Václav Chalupa

From Wikipedia, the free encyclopedia
Jump to: navigation, search
Václav Chalupa
Václav Chalupa.JPG
Personal information
Born December 7, 1967 (1967-12-07) (age 49)
Jindřichův Hradec, Czechoslovakia

Václav Chalupa, Jr. (born December 7, 1967 in Jindřichův Hradec, Czechoslovakia) is a Czech rower who competed at six consecutive Olympics from 1988 to 2008, winning a silver medal in 1992 behind Thomas Lange in the single scull.


His first coach was his father Václav Chalupa Sr., who competed at the 1960 and 1964 Olympics and reestablished the only rowing club in their small town when he was thirteen. From 1989 till 2004 he was coached by Zdeněk Pecka.[1]

He rowed at sixteen world championships. In the single scull, he came second at four consecutive meets from 1989 to 1993, and third in 1995, 1998, and 2001 (when just 0.7 seconds separated the top three rowers).[2] At his final world championships in Poznan, he came second in the coxed pairs.[3][4]

He came first at the 1990 Goodwill Games in the single sculls,[5] at three World Cup events in 1991, 1993, and 1999, and at the Hackett Thames World Sculling Challenge in 2000.[6]

He is a captain in the Czech army and a skilled repairman of agricultural machinery.[6]

It is estimated that he has rowed 60 000 km in his career.[1] He is a fan of fellow rowers Thomas Lange and Steve Redgrave, and of Mr. Bean.[7]

His oldest son Václav (born 1994) is also a rower.[8]

He holds the record for the Diamond Challenge Sculls at the Henley Royal Regatta (1989) with a time of 7.24 (https://www.hrr.co.uk/results/regatta-records/#diamonds)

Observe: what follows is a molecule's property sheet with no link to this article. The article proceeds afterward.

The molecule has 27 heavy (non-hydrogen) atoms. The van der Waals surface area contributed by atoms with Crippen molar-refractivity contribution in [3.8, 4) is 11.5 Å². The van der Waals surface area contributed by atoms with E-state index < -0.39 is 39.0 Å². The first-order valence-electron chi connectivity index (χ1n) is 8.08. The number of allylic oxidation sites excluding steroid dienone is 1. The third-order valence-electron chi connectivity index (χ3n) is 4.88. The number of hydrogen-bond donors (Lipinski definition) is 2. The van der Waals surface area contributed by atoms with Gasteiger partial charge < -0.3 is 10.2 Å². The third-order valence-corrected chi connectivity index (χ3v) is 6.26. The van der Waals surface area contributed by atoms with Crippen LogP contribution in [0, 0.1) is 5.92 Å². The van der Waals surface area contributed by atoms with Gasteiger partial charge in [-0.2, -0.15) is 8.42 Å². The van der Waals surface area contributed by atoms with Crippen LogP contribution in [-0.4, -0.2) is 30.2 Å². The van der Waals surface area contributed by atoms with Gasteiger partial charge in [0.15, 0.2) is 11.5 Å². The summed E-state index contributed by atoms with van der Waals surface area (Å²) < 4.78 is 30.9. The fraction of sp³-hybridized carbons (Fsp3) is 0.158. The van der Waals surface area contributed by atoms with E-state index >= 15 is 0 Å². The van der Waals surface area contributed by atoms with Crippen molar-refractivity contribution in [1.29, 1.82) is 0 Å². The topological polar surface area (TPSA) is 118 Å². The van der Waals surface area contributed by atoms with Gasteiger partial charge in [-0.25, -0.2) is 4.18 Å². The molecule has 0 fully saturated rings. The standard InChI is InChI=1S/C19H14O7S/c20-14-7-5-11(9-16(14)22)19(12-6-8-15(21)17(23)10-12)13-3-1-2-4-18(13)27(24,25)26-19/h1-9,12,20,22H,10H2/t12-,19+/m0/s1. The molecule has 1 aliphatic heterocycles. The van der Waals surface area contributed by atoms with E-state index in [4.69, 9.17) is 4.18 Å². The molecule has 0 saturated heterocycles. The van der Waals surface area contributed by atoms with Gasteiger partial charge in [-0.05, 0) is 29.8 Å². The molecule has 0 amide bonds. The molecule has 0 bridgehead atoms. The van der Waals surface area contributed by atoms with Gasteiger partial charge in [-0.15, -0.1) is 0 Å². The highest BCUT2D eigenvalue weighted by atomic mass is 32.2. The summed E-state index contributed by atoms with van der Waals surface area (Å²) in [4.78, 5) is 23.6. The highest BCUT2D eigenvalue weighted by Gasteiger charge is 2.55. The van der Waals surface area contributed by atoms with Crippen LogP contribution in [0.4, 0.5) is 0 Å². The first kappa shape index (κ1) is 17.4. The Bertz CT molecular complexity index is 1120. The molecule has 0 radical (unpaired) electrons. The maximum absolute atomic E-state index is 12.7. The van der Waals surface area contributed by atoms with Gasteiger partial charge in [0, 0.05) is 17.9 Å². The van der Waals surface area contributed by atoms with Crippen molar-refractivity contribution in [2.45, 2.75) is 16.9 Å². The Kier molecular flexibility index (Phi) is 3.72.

See also[edit]


  1. ^ a b "Archived copy". Archived from the original on January 19, 2010. Retrieved March 27, 2010. 
  2. ^ "Archived copy". Archived from the original on May 21, 2013. Retrieved June 23, 2015. 
  3. ^ "Archived copy". Archived from the original on September 2, 2009. Retrieved March 27, 2010. 
  4. ^ "Thames World Sculling Challenge". Twsc.rowing.org.uk. Retrieved 2016-05-21. 
  5. ^ "Archived copy". Archived from the original on September 29, 2011. Retrieved October 18, 2011. 
  6. ^ a b "The Year 2001 Race". Twsc.rowing.org.uk. 1967-12-07. Retrieved 2016-05-21. 
  7. ^ "The Year 2001 Race". Twsc.rowing.org.uk. Retrieved 2016-05-21. 
  8. ^ "Archived copy". Archived from the original on April 22, 2010. Retrieved March 27, 2010. 

External links[edit]

Preceded by
Jüri Jaanson
Thomas Keller Medal
Succeeded by
Eskild Ebbesen